"In ancient times, a braided cord or hemp string was used, but during the Edo period a type of paper string called a mizuhiki" began to be used for tying the topknots. Motoyui were made in a long process that involved braiding thin strips of paper together, drying them in the sun, polishing them with rice powder and finally giving them a lustrous finish using glutinous-rice powder. Motoyui were once essential everyday items and what's more were only used once. Even today when tying hair in the traditional Japanese hairstyle the hair is said to not sit properly without a motoyui." (source: Ishikawa prefecture website)

In Japanese: 元結

Mugen no Kane
 

The legendary Bell of Hell. The person who strikes this bell becomes immensely rich in this world but will go directly to hell after his/her death to suffer eternally. In Kabuki, many dances were created based on this legend and in association with the world of courtesans, always desperately helping their lover in need of money and ready to sacrifice themselves by striking the Bell of Hell. Nowadays, the only surviving mugen no kane scene is part of one act of the epic drama "Hirakana Seisuiki", commonly called "Mugen no Kane" or "Kanzaki Ageya".

In Japanese: 無限の鐘

Muk˘jima
 

It literally means "the island on the other side". Muk˘jima is located on the opposite bank of the Sumida River from Asakusa. In the Edo period, rice was cropped and gold fish were raised in Muk˘jima. There were many second houses for the feudal lords. Nowadays, it is also famous for its 650 cherry blossom trees blooming in spring on the banks of the Sumida River.

In Japanese: 向島

Muk˘ Ry˘goku
 

A popular entertainment district in Edo.

In Japanese: 向両国

Muromachi Jidai
 

The Muromachi era. A period of Japanese history that marks the governance of Japan by the Ashikaga Shogunate, officially established in 1338 in Ky˘to by Ashikaga Takauiji, the first Ashikaga Sh˘gun. It ended in 1573 when Ashikaga Yoshiaki, the 15th and last Ashikaga Sh˘gun, was driven out of Ky˘to by the warlord Oda Nobunaga [more details].

In Japanese: 室町時代

Murui
 

A very prestigious rank in a hy˘banki. Possible translation: unequaled.

In Japanese: 無類

Musume
 

A daughter.

In Japanese:

Musumegata
 

An actor specialized in musume roles.

In Japanese: 娘方

Nadai (1)
 

Special actor status setup during the Meiji era and awarded to actors who were considered by their elders as "fully-fledged", enabling them to play more significant roles. Nowadays, it is a very difficult exam for Kabuki actors, in theory mandatory for the stars' sons but some do not care (need) to take the exam, open to actors after 10 years of training and stage appearance.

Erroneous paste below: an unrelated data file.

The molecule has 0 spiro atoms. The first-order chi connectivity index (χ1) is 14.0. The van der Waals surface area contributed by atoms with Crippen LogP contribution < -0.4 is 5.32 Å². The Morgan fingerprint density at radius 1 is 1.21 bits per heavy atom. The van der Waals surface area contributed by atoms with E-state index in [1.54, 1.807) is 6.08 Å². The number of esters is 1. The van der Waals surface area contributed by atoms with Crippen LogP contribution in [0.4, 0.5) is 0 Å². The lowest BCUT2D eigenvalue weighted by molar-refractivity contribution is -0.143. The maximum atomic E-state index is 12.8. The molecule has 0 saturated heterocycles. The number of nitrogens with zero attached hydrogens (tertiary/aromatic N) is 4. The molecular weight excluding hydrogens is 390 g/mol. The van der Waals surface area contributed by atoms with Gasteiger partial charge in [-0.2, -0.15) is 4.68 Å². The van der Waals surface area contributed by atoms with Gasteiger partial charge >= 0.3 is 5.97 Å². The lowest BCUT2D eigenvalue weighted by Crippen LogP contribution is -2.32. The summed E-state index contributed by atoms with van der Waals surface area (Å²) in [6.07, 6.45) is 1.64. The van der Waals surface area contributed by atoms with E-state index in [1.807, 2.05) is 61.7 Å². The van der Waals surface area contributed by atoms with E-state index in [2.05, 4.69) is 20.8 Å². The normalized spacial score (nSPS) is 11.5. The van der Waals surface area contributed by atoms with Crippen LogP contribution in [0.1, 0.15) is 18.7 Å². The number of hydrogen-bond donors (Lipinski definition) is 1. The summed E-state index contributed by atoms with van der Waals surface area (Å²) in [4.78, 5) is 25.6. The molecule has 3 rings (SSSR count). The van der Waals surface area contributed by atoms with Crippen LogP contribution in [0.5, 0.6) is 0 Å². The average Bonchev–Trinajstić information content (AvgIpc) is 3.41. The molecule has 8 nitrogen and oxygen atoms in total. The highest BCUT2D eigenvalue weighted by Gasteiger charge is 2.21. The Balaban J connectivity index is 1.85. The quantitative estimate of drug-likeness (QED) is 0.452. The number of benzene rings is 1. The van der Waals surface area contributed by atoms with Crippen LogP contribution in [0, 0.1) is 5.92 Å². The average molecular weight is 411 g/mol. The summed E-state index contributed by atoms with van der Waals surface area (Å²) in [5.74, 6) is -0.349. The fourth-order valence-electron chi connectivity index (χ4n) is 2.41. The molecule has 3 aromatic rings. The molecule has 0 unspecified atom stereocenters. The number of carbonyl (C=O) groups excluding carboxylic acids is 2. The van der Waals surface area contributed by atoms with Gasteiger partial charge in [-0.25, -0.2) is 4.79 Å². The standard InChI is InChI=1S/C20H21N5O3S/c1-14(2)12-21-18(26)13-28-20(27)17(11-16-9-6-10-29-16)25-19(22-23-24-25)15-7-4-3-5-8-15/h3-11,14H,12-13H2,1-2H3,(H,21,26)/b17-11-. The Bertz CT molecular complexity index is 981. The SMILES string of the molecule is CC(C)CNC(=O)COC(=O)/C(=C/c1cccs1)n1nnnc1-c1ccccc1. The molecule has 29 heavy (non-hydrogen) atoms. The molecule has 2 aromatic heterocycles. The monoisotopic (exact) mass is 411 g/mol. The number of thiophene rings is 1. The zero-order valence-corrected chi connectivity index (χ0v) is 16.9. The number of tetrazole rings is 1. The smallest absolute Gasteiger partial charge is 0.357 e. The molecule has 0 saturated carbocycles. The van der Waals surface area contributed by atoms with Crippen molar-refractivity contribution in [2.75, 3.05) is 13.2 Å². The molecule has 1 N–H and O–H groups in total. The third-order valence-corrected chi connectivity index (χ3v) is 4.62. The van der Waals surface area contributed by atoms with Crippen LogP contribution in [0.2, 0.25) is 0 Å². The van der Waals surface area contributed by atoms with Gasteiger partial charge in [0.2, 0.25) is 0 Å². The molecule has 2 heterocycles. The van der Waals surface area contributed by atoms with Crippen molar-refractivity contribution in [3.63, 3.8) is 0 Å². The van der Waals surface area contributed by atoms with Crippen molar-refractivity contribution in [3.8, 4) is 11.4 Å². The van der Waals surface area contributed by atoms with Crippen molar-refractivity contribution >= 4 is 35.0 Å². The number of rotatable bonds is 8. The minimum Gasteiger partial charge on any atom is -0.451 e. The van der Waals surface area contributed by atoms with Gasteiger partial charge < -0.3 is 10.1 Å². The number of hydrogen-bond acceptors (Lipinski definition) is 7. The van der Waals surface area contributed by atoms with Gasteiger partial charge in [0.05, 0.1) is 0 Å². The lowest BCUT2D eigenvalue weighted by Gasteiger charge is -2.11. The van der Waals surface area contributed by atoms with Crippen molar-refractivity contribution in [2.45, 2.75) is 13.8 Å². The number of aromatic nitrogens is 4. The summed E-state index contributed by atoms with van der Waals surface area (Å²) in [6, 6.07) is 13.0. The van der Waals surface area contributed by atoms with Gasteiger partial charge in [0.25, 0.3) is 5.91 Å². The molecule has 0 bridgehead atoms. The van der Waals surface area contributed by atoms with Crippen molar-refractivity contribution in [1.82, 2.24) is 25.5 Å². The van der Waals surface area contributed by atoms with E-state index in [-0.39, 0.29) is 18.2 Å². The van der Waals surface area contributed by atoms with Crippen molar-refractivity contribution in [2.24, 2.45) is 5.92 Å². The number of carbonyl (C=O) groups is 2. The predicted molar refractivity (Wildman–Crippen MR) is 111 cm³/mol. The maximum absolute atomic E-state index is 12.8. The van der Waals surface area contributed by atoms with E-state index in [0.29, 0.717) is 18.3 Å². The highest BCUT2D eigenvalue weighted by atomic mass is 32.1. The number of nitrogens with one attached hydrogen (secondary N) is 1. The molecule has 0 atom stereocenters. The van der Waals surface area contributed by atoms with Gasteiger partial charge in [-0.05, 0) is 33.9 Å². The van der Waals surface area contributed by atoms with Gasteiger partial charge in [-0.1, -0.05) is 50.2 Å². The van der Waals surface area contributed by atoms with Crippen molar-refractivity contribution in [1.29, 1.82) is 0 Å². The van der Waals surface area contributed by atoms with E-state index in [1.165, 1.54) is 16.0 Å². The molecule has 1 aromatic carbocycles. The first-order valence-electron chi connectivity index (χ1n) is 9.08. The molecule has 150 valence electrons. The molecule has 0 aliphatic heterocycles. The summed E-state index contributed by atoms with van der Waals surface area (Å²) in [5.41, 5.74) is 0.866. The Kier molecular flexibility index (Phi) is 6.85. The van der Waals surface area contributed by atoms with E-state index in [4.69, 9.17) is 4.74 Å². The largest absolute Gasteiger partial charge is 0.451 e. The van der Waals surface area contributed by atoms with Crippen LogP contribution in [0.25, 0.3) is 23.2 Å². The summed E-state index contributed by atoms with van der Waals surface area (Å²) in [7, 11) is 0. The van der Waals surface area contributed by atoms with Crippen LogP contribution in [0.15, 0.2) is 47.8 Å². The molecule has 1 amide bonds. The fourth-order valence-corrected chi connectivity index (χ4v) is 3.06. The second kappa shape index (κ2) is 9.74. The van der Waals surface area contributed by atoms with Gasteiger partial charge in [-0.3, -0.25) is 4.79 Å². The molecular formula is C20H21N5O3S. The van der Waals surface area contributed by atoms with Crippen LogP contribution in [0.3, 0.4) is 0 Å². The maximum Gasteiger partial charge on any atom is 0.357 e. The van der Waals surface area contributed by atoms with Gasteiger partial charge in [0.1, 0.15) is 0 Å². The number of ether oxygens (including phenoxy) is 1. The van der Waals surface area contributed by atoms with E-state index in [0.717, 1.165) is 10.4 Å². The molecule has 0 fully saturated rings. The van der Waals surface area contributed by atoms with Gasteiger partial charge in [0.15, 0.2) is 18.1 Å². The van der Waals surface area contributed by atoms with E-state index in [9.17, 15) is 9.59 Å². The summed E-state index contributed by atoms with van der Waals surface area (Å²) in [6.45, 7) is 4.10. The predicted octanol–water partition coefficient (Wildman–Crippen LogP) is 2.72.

"There are three ranks of nadai: ˘nadai, chűnadai and hiranadai (major nadai, middle nadai and ordinary nadai). Major Kabuki roles are played by ˘nadai, while the supporting roles are played by chűnadai. The kind of roles an actor plays is determined by the status of his family. The actors who play the main roles, the ˘nadai, are the bosses of the Kabuki world; [...] The chűnadai are below them in rank, and then the hiranadai. Although there is no formal way of separating these ranks, this is the way that actors think about the status of Kabuki actors." (Nakamura Mataz˘ in "Kabuki Backstage, Onstage")

The minor actors who are not nadai are called nadaishita ("below nadai") and make up the bottom league of Kabuki actors.

In Japanese: 名題

Nadai (2)
 

In the Edo period, a nadai was the owner of the right to organize Kabuki performances in Kamigata. Just like the zamoto in Edo, the circle of nadai in Ky˘to or ďsaka was limited to a few families, who transmitted their names and rights from father to (adopted) son, especially in Ky˘to. Here are a few names: Shioya Kuroemon (ďsaka), ďsaka Kuzaemon (ďsaka), ďsaka Tazaemon (ďsaka), Fukunaga Tazaemon (ďsaka), Matsumoto Nazaemon (ďsaka), Miyako Mandayű (Ky˘to), Hoteiya Umenoj˘ (Ky˘to), Hayagumo Ch˘dayű (Ky˘to), Kameya Kumenoj˘ (Ky˘to) and Ebisuya Kichir˘bŕ (Ky˘to).

In Japanese: 名代

Nagabakama
 

Traditional long trailing hakama (trousers).

In Japanese: 長袴

Nagauta
 

Literally "long song". One of the most important schools of traditional music:

"When the shamisen was first used in the Kabuki, probably sometime before 1650, the music played was a type of Kouta. These short songs, however, were found to be insufficient for the extended dances that were being developed. Longer pieces were written, and by around 1740 a new, mature form of Nagauta was created which had all the lyricism of the shorter forms plus the sustaining power of the more narrative music. After the time of the first Kineya Kisabur˘ (early eighteenth century), many of the earlier forms of Kabuki music and the older styles of Nagauta were absorbed into this one form. The fame of Nagauta and the Kineya clan of musicians spread side by side through all the theatres." (William Malm in "Japanese Music and Musical Instruments")

"Nagauta was created entirely to meet the requirements of the Kabuki theatre and became a musical style which served a number of purposes on the stage. A notable feature of its development lay in the fact that it received a great deal of inspiration from the music of the theatre and the y˘kyoku, vocal music of the , was adopted into Nagauta, but was used with the shamisen, an instrument completely foreign to the orchestra. The latter, known as hayashi, consisted of kan or flute, taiko, a drum beaten with two sticks, kotsuzumi, a small drum played on the shoulder, and ˘tsuzumi, a slightly larger drum played at the waist. These instruments were taken into the orchestra with the shamisen and the special music they gave rise to marks Nagauta apart from all other styles. Nagauta may be described as the general purpose music of the Kabuki theatre. It is popular for dance plays but it serves many other needs as well." (A. C. Scott in "The Kabuki Theatre of Japan")

In Japanese: 長唄

Naginata